Since the sessions will be long, maybe I could take some time off work to do them. I could spend some time at weekends as well. It just means finding a helper who's willing to take time out from what they're doing to help me, unless I can work out a way to do this on my own. It would be easier with someone else.

Finding Someone Supportive to Help


I think it would be best to find someone who'd be willing to help me with this, because they can give me emotional support, help get the materials I need like pictures and the plastic spider, help prepare things, and give me any help I need during my exposure practices. And they could provide an example for me to try to follow of what someone without a phobia might do in a given situation. I'm not sure I'll be able to find a helper, but I'll think about it. I'd prefer it to be a friend. It would have to be someone who knows about my phobia already and who sympathises, because I'd be ashamed of showing fear of things that most people aren't frightened of if I couldn't guarantee they'd be sympathetic. I'll have to make sure it's someone who'll be patient if I can't bring myself to do some of the things on my list at first or decide to escape, and who won't get annoyed or try to hurry me up, or imply that I'm making more fuss than is reasonable, or joke about it.

Feeling like crying

It's allright for people who aren't scared of these things! I remember being invited to stroke someone's pet dog once, and I thought I'd be able to manage it; but when I got closer, I decided I just couldn't after all. And instead of asking what was bothering me, they just called me stupid, which wasn't very helpful. I wouldn't want someone like that. Maybe if I can get someone who's had a phobia themselves, they'd be more understanding.

But it'll have to be someone who doesn't have any fear of the animal I'm scared of themselves. And it'll have to be someone who's prepared to take as much time as it takes me to complete the practices, and to take the time to collect the things I'll need in the first place.

I heard about someone whose wife helped him overcome his fear of dogs. One of the things he wanted to do was to be able to stand close to one, so his wife held the neighbour's friendly poodle on her lap while he slowly came nearer and nearer, one step at a time. He started 30 feet away, and with each step closer he took, he first felt more anxious, but then he waited there till his anxiety went down, and then he took another step closer. Each time, he started off by feeling more anxious every time he took a step closer, but then his anxiety went down, so he had the courage to go another step closer. It took two hours, but at the end of it, he could stand beside the dog with only a small amount of fear.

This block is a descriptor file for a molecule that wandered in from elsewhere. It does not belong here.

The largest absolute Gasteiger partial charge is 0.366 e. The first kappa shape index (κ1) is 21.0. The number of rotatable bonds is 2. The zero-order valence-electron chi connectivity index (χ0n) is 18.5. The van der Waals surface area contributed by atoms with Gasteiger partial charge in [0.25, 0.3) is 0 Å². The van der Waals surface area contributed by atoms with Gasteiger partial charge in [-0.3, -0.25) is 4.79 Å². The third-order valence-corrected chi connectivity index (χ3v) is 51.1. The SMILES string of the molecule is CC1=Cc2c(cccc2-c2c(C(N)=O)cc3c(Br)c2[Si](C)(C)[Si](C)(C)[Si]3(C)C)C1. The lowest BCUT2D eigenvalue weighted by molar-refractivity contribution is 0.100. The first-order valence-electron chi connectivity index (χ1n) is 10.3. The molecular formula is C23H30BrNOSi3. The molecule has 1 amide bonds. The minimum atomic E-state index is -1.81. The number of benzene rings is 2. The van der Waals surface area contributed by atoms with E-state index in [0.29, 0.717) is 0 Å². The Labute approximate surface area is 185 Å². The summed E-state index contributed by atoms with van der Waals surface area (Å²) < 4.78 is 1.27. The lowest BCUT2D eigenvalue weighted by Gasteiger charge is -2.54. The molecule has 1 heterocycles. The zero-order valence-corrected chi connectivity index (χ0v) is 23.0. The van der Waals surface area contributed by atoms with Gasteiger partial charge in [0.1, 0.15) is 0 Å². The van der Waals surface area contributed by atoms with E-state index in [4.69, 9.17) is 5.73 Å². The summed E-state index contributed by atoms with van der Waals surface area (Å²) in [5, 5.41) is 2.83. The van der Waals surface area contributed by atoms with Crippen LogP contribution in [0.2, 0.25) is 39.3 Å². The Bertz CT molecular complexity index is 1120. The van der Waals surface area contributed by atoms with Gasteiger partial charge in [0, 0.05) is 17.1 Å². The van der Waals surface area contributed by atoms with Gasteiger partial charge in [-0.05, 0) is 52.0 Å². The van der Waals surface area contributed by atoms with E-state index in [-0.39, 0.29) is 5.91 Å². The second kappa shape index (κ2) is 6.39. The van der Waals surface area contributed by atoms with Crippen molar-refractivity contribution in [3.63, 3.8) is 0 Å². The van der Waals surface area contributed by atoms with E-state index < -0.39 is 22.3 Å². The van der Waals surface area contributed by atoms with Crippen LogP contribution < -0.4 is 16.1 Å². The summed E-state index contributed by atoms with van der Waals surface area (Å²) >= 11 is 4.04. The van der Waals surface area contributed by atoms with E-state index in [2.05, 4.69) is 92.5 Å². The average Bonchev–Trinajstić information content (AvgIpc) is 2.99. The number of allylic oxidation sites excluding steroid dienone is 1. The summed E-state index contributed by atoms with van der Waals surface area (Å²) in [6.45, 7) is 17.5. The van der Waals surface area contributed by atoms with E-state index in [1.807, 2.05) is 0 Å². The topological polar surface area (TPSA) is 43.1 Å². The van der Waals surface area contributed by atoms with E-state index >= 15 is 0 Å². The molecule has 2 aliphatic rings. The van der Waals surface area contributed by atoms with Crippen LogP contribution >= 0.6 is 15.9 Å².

One thing that helped him during that time was when his wife asked him what anxious thoughts he was having, and he said he was worried that the dog might suddenly move and bite him; but when his wife asked how likely he thought that was to happen, he concluded that it wasn't that likely to happen really, because he knew it was a friendly dog, and that made his anxiety go down. He found her questions helpful, because they encouraged him to challenge his anxious thoughts.

Another thing he wanted to be able to do was to stroke dogs without being frightened, so on another day, his wife held the dog again, and first she stroked its back, and then he copied her. They did that over and over again until he could stroke its back with his fear level being below 30 on the 0 to 100 scale. Then, they did the same process again, with her stroking the dog and him copying, but she got nearer and nearer to touching and patting its head, which was the thing he was scared of doing most, but his anxiety went down as he copied her. He was more comfortable about stroking the dog after she showed him how she went about it, and he found it encouraging that she could stroke it without any fear.

Well, if someone can be much less fearful about standing next to a dog within the space of two hours, this is worth trying.